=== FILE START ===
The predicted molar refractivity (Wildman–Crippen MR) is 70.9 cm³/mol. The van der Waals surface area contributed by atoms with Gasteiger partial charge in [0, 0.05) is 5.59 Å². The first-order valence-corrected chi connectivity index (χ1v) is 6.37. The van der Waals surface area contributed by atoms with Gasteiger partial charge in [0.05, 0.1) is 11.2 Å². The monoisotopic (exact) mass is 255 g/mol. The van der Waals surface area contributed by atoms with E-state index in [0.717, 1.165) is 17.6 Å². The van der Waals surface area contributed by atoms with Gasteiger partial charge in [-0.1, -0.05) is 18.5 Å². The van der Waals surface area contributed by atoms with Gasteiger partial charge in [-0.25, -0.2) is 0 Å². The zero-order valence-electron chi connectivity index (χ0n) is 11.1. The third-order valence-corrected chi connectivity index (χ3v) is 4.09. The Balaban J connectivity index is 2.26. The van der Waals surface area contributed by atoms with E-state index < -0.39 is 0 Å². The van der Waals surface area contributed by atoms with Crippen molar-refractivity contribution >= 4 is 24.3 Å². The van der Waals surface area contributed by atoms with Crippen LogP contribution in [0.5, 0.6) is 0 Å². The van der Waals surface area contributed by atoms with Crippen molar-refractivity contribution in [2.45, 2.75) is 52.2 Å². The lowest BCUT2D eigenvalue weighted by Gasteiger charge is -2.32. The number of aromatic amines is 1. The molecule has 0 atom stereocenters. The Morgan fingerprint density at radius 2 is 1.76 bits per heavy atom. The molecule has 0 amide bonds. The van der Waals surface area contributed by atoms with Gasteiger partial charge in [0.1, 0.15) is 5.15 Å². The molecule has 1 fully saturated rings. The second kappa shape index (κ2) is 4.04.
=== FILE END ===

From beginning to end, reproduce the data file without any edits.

The predicted molar refractivity (Wildman–Crippen MR) is 70.9 cm³/mol. The van der Waals surface area contributed by atoms with Gasteiger partial charge in [0, 0.05) is 5.59 Å². The first-order valence-corrected chi connectivity index (χ1v) is 6.37. The van der Waals surface area contributed by atoms with Gasteiger partial charge in [0.05, 0.1) is 11.2 Å². The monoisotopic (exact) mass is 255 g/mol. The van der Waals surface area contributed by atoms with E-state index in [0.717, 1.165) is 17.6 Å². The van der Waals surface area contributed by atoms with Gasteiger partial charge in [-0.1, -0.05) is 18.5 Å². The van der Waals surface area contributed by atoms with Gasteiger partial charge in [-0.25, -0.2) is 0 Å². The zero-order valence-electron chi connectivity index (χ0n) is 11.1. The third-order valence-corrected chi connectivity index (χ3v) is 4.09. The Balaban J connectivity index is 2.26. The van der Waals surface area contributed by atoms with E-state index < -0.39 is 0 Å². The van der Waals surface area contributed by atoms with Crippen molar-refractivity contribution >= 4 is 24.3 Å². The van der Waals surface area contributed by atoms with Crippen LogP contribution in [0.5, 0.6) is 0 Å². The van der Waals surface area contributed by atoms with Crippen molar-refractivity contribution in [2.45, 2.75) is 52.2 Å². The lowest BCUT2D eigenvalue weighted by Gasteiger charge is -2.32. The number of aromatic amines is 1. The molecule has 0 atom stereocenters. The Morgan fingerprint density at radius 2 is 1.76 bits per heavy atom. The molecule has 0 amide bonds. The van der Waals surface area contributed by atoms with Gasteiger partial charge in [0.1, 0.15) is 5.15 Å². The molecule has 1 fully saturated rings. The second kappa shape index (κ2) is 4.04.